As I wander through bookstores, perusing various shelves, I come across a genre of hidden gems: novels by celebrities. Now, I am not talking about self-help books that celebrities often write, but rather the pieces of fiction they publish. I am using the word publish rather than write because most of these celebrities did not actually sit at a word document and create a fictional world, and they aren’t trying to hide that fact either.
I would love to learn the reasoning behind why publicists and agents propose that their clients write fiction, but until then, here are four celebrity books to either fill your time or completely avoid.
“Rebels: City of Indra” by Kendall Jenner, Kylie Jenner and Maya Sloan (co-author)
I wracked my brain trying to imagine how Kris Jenner convinced Kendall and Kylie Jenner to publish a book. I could make sense of it if it was a book dedicated to brand building, fashion or beauty. However, the dystopian synopsis of their work of fiction does not sit right with me. Though, if you take away the Jenner spotlight of the novel, it isn’t terrible.
Now, I wouldn’t say it has potential as a Pulitzer Prize or Booker Prize winner, however, compared to other young adult novels I have consumed, this was not the worst, but I still had issues with it. There is nothing revolutionary about the plot of two sisters, Lex and Livia, whose government tracks them via chip implants. Also, the plot goes completely off track, going in and out of chronological order in a way that makes no sense. I would be interested in reading more of her Sloan’s work to see how she has grown as a writer and focus on her rather than Kendall and Kylie’s name on the cover.
“The Perfect Letter: A Novel” by Chris Harrison
Chris writing erotica just makes sense to me. He had been talking about fantasy suites from 2002 to 2021, so he wanted to expand his audience of smut didn’t surprise me. There is no lack of subtlety for the raunchiness of Leigh Merrill’s return from her to her hometown of Austin, Texas, where she finds the past letters she wrote to the love of her life from her.
I imagine a group of middle-aged moms would enjoy this novel, drinking wine and gushing over Harrison’s wildly explicit detail of what viewers don’t see during the fantasy suites. The reviews on Goodreads are all over the place, with an average rating of 3.45. As an avid fan of “The Bachelor” franchise, I didn’t mind reading a book from the former host, but there are way better options for cowboy smut if you want a raunchy wild ride.
“Modelland” by Tyra Banks
When I picked up my e-book and rented a copy of “Modelland,” I expected it to be bad, but after finishing the less than 600-page novel, I was left overwhelmed with how badly my brain hurt. The fact that it was previewed as “Harry Potter” and “The Hunger Games” meets “America’s Next Top Model” makes me want to remove “Harry Potter” and “The Hunger Games” from my shelves.
The novel follows the story of Tookie De La Crème, who never thought she would get an invite to Modelland, an exclusive location on top of a mountain. When Tookie is whisked away to live her lavish life in Modelland, she yearns to understand why she was chosen since she has a large forehead and gawky body. Tookie finds three other girls who also feel like they shouldn’t be in the illustrious Modelland, and together they form a strong bond. There is something so odd to me that Tyra makes sure to include the flaws of these girls. For example, one of Tookie’s friends of hers is an albino. I think Tyra subconsciously still sent out the message that these girls weren’t as beautiful as the “traditional” looking girls of Modelland.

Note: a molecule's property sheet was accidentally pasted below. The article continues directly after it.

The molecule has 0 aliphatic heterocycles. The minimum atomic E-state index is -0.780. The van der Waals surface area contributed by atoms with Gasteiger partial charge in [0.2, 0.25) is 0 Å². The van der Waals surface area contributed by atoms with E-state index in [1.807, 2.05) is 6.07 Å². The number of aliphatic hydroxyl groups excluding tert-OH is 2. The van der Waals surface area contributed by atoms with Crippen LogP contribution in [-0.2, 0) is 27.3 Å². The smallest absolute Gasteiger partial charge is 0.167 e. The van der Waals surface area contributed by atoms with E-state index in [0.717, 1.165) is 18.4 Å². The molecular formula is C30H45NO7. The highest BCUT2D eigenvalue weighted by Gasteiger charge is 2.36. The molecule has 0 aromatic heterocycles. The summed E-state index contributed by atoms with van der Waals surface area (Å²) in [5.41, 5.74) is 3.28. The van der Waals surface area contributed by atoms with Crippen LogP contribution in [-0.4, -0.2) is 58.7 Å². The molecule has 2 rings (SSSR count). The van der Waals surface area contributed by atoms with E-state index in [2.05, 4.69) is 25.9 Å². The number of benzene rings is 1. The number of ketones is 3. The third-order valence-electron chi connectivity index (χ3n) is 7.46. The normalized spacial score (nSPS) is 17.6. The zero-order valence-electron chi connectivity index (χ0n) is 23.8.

Other aspects of the novel did not make sense, such as some girls being able to have superpowers or how there is an entire underworld beneath Modelland. Tyra was stretching the amount of ideas she could throw into the novel, which made it confusing and unenjoyable. Even as a Tyra Banks fan, I just wish she had put the pen and paper away.
“Tease” by Trisha Paytas
This novel gets an immediate one-star for the relationship trope being a young college girl falling for an older man with abusive tendencies. Paytas writes the story of Mary, a typical college student, and Preston, an older man she meets at her part-time diner job. I cannot get on board with a novel that brushes aside abusive behavior because the abuser is attractive.
Trisha Paytas is already a controversial content creator, and this book just adds another tally to her list of controversial actions. After the first 90 pages, there is already sexual assault multiple times. The poor grammar along with Paytas’ attempt to add a fantastical allure to rape culture made the whole horrid novel.
I was thoroughly surprised, in good ways and bad ways, while reading these four celebrity-written novels. I did not think I would enjoy “Rebels: City of Indra,” but it happened to be my favorite out of the choices. Even Harrison’s raunchy erotica was enjoyable, but Paytas’ and Banks’ books fell short for me.
There are celebrities whose works are really well done, but I think it is because they are talking about their own life and not fiction like the books mentioned above. A great example would be Carrie Fisher’s book “The Princess Diarist” that featured her diary entries from her days on the set of “Star Wars.” What readers want from celebrities is their authenticity, not a fictional novel that barely has a tangible plot. However, if you’re a Kendall and Kylie fan or a “The Bachelor” fanatic, the two first novels might be for you.